Consider the band T-shirt. A wearable way to advertise your musical taste, these garments nonetheless have their good uses and their not-so-good ones. Everyone knows the shibboleth against wearing a band’s T-shirt to their own concert: It’s a bit obvious, a bit on-the-nose, a bit too much of a good thing. But intent matters, and wearing a band T-shirt to spread the word about an artist you love and want to share with others is a different story. And sometimes, it just looks good and fits right.
When it comes to movies and on TV, much the same can be said about music itself. Films and shows frequently slip on songs like fans slip on T-shirts, using them to convey how they wish to be seen. The right song at the right moment can heighten the emotional impact of a scene. It can add a layer of irony or metacommentary to a moment. It can simply make you bang your head or shake your ass where appropriate.
Today, the use of preexisting pop in movies and television has become, if not more common, then at least more complicated. As record sales dry up, music licensing becomes a bigger part of any act’s revenue stream, and streaming platforms in particular learn to algorithmically target their wares to particular demographics. So there’s a lot riding on what your 1986-set high-school dance sequence sticks on the turntable — including your own artistic credibility as a filmmaker or showrunner. Do it right and you can craft a scene or sequence that’s way more than the sum of its audiovisual parts. Do it wrong and you’ve taken a cheap shortcut to your viewer’s heartstrings.
So before you drop that needle — or before you commence your next period-comedy binge-watch — give our list of music-cue dos and don’ts a spin.
DO: Use well-known songs in unexpected ways that still resonate with the original intent.
Recorded pseudonymously under the Derek & the Dominos moniker, “Layla” is Eric Clapton’s finest moment as a songwriter — an admittedly low bar to clear, since nearly all his best stuff was written by Jack Bruce, George Harrison, or JJ Cale, and also Duane Allman’s contribution to the song should not be underestimated. But still! It’s an outpouring of unrequited love for Pattie Boyd, the wife of his best friend and frequent collaborator Harrison, a way for this guy to reforge his broken heart into a merciless series of interlocking riffs and shout-sung choruses. It concludes with a movement that’s as gentle as the body of the song is frenzied, though it’s no less desperate-sounding for that.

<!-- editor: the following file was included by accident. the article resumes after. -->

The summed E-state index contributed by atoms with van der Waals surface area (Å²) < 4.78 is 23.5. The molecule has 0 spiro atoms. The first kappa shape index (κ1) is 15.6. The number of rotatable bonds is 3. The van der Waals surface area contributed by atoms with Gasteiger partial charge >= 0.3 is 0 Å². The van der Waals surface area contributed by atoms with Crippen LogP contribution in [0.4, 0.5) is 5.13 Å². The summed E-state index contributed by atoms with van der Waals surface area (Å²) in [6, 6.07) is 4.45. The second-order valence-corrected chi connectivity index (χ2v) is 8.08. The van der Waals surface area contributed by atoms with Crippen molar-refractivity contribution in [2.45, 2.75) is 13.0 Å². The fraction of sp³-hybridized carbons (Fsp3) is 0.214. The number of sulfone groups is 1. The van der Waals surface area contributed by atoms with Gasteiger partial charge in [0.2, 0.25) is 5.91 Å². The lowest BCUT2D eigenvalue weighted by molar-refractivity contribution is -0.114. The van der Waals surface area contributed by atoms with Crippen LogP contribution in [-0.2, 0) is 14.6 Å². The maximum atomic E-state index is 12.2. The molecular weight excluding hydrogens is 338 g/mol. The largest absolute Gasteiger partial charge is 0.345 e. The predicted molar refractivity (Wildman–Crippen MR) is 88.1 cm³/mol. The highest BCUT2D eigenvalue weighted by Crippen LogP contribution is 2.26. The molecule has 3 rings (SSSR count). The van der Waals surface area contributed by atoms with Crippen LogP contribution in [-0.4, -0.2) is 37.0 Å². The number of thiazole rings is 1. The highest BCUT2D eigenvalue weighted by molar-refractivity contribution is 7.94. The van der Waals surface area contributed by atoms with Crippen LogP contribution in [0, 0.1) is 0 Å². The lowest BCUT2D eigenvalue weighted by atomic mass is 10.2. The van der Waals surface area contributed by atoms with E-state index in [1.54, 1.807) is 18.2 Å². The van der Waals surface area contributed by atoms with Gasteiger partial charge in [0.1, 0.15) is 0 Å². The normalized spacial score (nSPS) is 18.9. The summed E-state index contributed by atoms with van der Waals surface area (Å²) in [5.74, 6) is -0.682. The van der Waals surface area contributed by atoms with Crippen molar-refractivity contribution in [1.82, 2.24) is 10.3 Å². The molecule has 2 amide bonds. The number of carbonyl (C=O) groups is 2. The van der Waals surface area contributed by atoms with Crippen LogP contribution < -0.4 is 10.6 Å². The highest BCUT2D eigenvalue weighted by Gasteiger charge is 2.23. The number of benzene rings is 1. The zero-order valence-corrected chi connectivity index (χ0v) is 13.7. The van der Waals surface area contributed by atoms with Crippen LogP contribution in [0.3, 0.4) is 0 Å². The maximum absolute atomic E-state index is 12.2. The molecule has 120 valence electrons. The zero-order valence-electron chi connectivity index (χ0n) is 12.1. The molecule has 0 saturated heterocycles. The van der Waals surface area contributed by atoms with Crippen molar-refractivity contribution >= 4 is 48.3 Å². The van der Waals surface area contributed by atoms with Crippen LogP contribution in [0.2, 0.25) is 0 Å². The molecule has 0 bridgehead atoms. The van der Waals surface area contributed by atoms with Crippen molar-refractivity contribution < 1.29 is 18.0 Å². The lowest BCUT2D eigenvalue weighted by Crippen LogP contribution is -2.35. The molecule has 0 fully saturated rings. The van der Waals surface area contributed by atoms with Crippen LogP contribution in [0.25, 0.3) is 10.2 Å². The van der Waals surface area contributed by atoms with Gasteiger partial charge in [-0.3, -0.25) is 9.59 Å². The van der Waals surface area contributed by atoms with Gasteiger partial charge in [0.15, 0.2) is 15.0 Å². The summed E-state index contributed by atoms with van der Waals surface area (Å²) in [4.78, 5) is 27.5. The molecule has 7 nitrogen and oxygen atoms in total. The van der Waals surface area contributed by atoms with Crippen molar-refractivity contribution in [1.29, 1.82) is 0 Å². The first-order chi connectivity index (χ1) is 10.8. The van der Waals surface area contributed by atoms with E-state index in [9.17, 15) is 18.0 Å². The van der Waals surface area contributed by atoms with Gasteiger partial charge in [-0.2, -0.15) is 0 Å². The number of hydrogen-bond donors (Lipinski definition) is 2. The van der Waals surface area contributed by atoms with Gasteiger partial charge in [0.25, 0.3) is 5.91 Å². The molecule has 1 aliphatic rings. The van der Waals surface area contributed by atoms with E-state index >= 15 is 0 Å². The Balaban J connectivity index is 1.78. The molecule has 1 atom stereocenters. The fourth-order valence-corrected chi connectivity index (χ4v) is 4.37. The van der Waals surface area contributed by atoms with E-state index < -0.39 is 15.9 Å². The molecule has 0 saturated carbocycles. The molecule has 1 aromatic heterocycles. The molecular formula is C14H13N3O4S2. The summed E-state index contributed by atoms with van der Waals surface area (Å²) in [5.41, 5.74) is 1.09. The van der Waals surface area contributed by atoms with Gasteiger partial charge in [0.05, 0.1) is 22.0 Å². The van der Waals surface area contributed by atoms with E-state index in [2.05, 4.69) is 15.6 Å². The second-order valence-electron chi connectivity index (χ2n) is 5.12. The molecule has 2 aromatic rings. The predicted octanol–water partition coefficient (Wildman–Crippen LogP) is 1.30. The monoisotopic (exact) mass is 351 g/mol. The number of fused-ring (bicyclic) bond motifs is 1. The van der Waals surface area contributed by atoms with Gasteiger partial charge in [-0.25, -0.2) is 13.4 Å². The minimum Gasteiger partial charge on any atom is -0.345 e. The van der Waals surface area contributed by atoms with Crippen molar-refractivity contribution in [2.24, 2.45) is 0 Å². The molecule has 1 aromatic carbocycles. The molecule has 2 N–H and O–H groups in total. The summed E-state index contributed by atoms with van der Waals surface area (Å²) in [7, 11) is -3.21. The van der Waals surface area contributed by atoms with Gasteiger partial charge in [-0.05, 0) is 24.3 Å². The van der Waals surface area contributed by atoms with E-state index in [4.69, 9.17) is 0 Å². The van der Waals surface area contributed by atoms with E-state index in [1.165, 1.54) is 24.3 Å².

Naturally, Martin Scorsese used it to soundtrack the discovery of half a dozen dead bodies.
Why does it work in GoodFellas? Because it gets right at the heart of the mournful, elegiac feel of the original without simply rehashing its overt emotional content. No one is heartbroken over finding poor Frankie Carbone frozen solid inside a meat truck, except perhaps Mrs. Carbone. But there’s still a sense that something has been lost, that the promised happy ending will never arrive.
More than that, “Layla” plays the same role in Clapton’s career that the murders that result in this sequence play in the career of Robert De Niro’s Jimmy Conway. The song is Slowhand’s masterpiece, and the Lufthansa heist, literally the biggest robbery in American history at the time, was Jimmy the Gent’s. Both Jimmy and Eric were at the top of their very different games here.
Put it all together and it’s a complex, captivating song choice that elevates both the scene it accompanies and the song itself, without the former relying on the latter to do all the dirty work. Scorsese’s library is full of this kind of music cue —as is GoodFellas itself.
DON’T: Use well-known songs in exactly the way they’re best known for being used.
The most common sin committed by soundtracks these days, particularly on television or in serialized film franchises, is “just not trying very hard.” And to an extent, who can be blamed for that? Life is hard, and sometimes you’re a filmmaker who just wants to drop a mega-jam you completely adore on your grateful public. I get that, I do. I’m just asking people to reconsider.